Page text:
Drowsy driving was responsible for 72,000 crashes and 800 deaths in 2013, according to statistics collected by the National Highway Traffic Safety Administration. This is a serious problem that continues to grow, and it’s important to know some basic safety tips for the road so that you don’t find yourself driving in an unsafe state.
Although many people are tempted to keep driving when they are tired, it’s vital to prevent sleep deprivation when you’ll be driving so that you’re not involved in an accident. Making sure you’re alert and attentive when driving will protect you, your passengers, and others on the road.
Who’s at Risk of Driving Drowsy?
Anyone can become drowsy while driving if the right precautions aren’t taken. Some might think that they can function at a normal level when they only get a few hours of sleep, but this isn’t true. Everyone requires quality sleep, and the moment that you neglect this human need, you’re at a higher risk of an accident.
However, there are a series of factors that can lead to drowsy driving that you might not realize:
- Not getting a full eight hours of sleep at night. Waking up feeling unenergized is a sign that you didn’t get enough quality sleep, even if you were in bed for eight or more hours. This type of fragmented sleep is often common with those with insomnia or new parents.
- Using sleep aids or types of medications that’s side effects include making you feel lethargic.
- Working night or swing shifts that alter your body clock (known as circadian rhythms).
- Consuming narcotics or alcohol (or a combination of the two).
- Lengthy or monotonous drives.
As well as the factors stated above, it’s essential to recognize that although drowsy driving is an issue that can affect everyone, there are certain people who are more prone to it. For example, rotating shift workers that work irregular hours, business travelers that could be jet-lagged, long-haul truckers who consistently make long drives alone, and anyone who is sleep deprived is at a higher risk of falling asleep at the wheel.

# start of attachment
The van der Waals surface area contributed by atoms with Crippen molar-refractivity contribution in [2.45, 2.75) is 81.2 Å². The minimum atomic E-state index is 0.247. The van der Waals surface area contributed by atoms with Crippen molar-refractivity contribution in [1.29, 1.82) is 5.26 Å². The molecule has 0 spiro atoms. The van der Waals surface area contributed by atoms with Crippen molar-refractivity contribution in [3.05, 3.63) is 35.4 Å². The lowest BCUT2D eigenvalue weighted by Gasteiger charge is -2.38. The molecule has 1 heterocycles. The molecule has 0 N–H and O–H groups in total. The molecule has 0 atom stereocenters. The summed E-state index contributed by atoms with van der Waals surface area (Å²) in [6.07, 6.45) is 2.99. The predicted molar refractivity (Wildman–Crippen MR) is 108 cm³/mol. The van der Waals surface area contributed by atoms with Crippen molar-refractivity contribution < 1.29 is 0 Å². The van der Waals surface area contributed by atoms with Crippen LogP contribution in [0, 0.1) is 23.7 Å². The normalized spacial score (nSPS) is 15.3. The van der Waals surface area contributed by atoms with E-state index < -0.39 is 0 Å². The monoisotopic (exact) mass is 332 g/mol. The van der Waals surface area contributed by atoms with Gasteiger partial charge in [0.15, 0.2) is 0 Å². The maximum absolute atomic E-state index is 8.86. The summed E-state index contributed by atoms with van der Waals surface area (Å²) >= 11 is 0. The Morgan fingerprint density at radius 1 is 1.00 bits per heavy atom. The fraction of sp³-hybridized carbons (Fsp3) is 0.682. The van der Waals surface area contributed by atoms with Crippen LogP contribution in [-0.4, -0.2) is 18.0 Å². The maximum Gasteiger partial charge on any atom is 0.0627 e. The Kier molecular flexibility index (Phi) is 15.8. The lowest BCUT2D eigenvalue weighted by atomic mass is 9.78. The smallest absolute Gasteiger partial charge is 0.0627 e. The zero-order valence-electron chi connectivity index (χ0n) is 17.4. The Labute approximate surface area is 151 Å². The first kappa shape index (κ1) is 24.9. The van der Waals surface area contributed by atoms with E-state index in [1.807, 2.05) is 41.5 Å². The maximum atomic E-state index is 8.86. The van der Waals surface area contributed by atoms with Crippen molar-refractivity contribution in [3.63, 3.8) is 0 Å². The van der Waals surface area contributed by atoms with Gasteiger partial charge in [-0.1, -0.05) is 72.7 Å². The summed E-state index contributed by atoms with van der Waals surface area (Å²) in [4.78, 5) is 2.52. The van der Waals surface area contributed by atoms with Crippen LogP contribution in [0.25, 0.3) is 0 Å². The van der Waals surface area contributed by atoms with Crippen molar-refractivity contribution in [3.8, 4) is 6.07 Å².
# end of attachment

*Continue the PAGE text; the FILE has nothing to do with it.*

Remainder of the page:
The National Sleep Foundation also found that “men are more likely to drive drowsy than women (56 vs. 45 percent) and are almost twice as likely to fall asleep at the wheel.”
What Are the Signs?
In order to stop it from happening, you need to first know what signs you should look out for. When you’re driving, if you start experiencing any of the following symptoms, you should pull over immediately:
- Frequent yawning.
- An inability to stay focused, which might lead you to miss your turn, tailgate or drift into another lane.
- You can’t keep your head up.
- You don’t know how far you have driven.
Tips for Avoiding Driving Drowsy
Although a large portion of states have penalized drowsy driving by passing legislation (for example, Maggie’s Law) and introducing initiatives like Drowsy Driver Awareness Day, police and road safety officials are still struggling to keep drowsy drivers off the roads.
It’s your responsibility, to yourself, your passengers, and others on the road, to drive safely and attentively. Here are some tips you can follow to stay alert on the road:
- Get good quality sleep every day, lasting at least 8 hours or more. By doing this, you’ll rejuvenate your body and mind so that it’s ready for the drive.
- Take regular breaks while on the road. By stopping en route, you’ll be able to recharge your batteries so that you don’t run the risk of drowsy driving. If you start feeling tired, pull over at a rest stop and take a 15–45-minute power nap. Truckers can even get a custom truck mattress that will fit in a cab to help them get the sleep they need to be alert while spending long hours on the road.
- Stay caffeinated. Be aware that this is not a long-term solution. But if you just need a quick pick-me-up, caffeine may help alleviate drowsiness; just know that it takes about half an hour to take effect!
- When possible, don’t drive at night. it will only damage your body clock.*
- Avoid medications that make you sleepy.
- Don’t drink alcohol if you’re planning on driving.
- Try not to drive alone. By driving with a passenger, you’ll be able to stay engaged through conversation.
At the end of the day, the most important thing you can do is consistently get enough sleep. Using tricks like listening to loud music, turning the air conditioning on high, and eating while driving to help you keep awake do not change the fact that you’re still driving drowsy and a danger on the road.